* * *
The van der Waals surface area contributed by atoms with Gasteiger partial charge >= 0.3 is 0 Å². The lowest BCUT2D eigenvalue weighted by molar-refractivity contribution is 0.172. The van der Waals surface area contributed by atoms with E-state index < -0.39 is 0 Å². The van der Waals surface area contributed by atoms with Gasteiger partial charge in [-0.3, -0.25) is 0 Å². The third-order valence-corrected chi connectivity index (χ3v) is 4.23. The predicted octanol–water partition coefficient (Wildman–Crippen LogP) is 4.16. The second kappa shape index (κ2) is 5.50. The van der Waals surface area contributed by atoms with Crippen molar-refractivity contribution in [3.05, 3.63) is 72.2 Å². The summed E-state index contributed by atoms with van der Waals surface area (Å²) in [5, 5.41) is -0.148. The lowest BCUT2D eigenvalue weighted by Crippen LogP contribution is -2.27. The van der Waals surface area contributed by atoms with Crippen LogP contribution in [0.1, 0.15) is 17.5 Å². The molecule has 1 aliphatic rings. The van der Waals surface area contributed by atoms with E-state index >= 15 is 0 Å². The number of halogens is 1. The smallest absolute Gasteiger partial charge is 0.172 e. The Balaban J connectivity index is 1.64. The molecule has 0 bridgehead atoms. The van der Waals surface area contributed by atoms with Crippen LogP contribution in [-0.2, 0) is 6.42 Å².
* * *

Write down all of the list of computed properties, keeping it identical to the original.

The van der Waals surface area contributed by atoms with Gasteiger partial charge >= 0.3 is 0 Å². The lowest BCUT2D eigenvalue weighted by molar-refractivity contribution is 0.172. The van der Waals surface area contributed by atoms with E-state index < -0.39 is 0 Å². The van der Waals surface area contributed by atoms with Gasteiger partial charge in [-0.3, -0.25) is 0 Å². The third-order valence-corrected chi connectivity index (χ3v) is 4.23. The predicted octanol–water partition coefficient (Wildman–Crippen LogP) is 4.16. The second kappa shape index (κ2) is 5.50. The van der Waals surface area contributed by atoms with Crippen molar-refractivity contribution in [3.05, 3.63) is 72.2 Å². The summed E-state index contributed by atoms with van der Waals surface area (Å²) in [5, 5.41) is -0.148. The lowest BCUT2D eigenvalue weighted by Crippen LogP contribution is -2.27. The van der Waals surface area contributed by atoms with Crippen LogP contribution in [0.1, 0.15) is 17.5 Å². The molecule has 1 aliphatic rings. The van der Waals surface area contributed by atoms with E-state index >= 15 is 0 Å². The number of halogens is 1. The smallest absolute Gasteiger partial charge is 0.172 e. The Balaban J connectivity index is 1.64. The molecule has 0 bridgehead atoms. The van der Waals surface area contributed by atoms with Crippen LogP contribution in [-0.2, 0) is 6.42 Å².